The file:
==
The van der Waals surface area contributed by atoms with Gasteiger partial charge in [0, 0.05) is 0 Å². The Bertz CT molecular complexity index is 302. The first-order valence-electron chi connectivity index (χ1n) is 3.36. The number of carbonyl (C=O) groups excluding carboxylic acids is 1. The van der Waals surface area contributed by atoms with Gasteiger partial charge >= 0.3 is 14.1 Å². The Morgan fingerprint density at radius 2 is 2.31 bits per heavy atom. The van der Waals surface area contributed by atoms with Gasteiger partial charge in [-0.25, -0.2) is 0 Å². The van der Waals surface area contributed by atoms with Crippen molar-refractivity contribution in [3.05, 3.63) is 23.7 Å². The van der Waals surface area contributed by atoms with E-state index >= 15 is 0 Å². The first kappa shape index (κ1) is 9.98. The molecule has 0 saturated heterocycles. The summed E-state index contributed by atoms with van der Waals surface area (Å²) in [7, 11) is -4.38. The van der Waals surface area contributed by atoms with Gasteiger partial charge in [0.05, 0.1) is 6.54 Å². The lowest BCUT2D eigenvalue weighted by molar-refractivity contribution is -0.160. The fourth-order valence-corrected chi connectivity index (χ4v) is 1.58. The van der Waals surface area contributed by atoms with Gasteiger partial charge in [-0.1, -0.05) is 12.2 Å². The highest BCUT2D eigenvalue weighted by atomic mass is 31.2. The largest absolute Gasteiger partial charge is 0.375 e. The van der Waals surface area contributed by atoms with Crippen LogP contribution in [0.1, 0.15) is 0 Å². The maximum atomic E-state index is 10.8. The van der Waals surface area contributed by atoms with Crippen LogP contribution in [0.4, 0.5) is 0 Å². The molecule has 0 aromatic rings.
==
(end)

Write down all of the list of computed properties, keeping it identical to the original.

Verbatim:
The van der Waals surface area contributed by atoms with Gasteiger partial charge in [0, 0.05) is 0 Å². The Bertz CT molecular complexity index is 302. The first-order valence-electron chi connectivity index (χ1n) is 3.36. The number of carbonyl (C=O) groups excluding carboxylic acids is 1. The van der Waals surface area contributed by atoms with Gasteiger partial charge >= 0.3 is 14.1 Å². The Morgan fingerprint density at radius 2 is 2.31 bits per heavy atom. The van der Waals surface area contributed by atoms with Gasteiger partial charge in [-0.25, -0.2) is 0 Å². The van der Waals surface area contributed by atoms with Crippen molar-refractivity contribution in [3.05, 3.63) is 23.7 Å². The van der Waals surface area contributed by atoms with E-state index >= 15 is 0 Å². The first kappa shape index (κ1) is 9.98. The molecule has 0 saturated heterocycles. The summed E-state index contributed by atoms with van der Waals surface area (Å²) in [7, 11) is -4.38. The van der Waals surface area contributed by atoms with Gasteiger partial charge in [0.05, 0.1) is 6.54 Å². The lowest BCUT2D eigenvalue weighted by molar-refractivity contribution is -0.160. The fourth-order valence-corrected chi connectivity index (χ4v) is 1.58. The van der Waals surface area contributed by atoms with Gasteiger partial charge in [-0.1, -0.05) is 12.2 Å². The highest BCUT2D eigenvalue weighted by atomic mass is 31.2. The largest absolute Gasteiger partial charge is 0.375 e. The van der Waals surface area contributed by atoms with Crippen LogP contribution in [0.1, 0.15) is 0 Å². The maximum atomic E-state index is 10.8. The van der Waals surface area contributed by atoms with Crippen LogP contribution in [0.4, 0.5) is 0 Å². The molecule has 0 aromatic rings.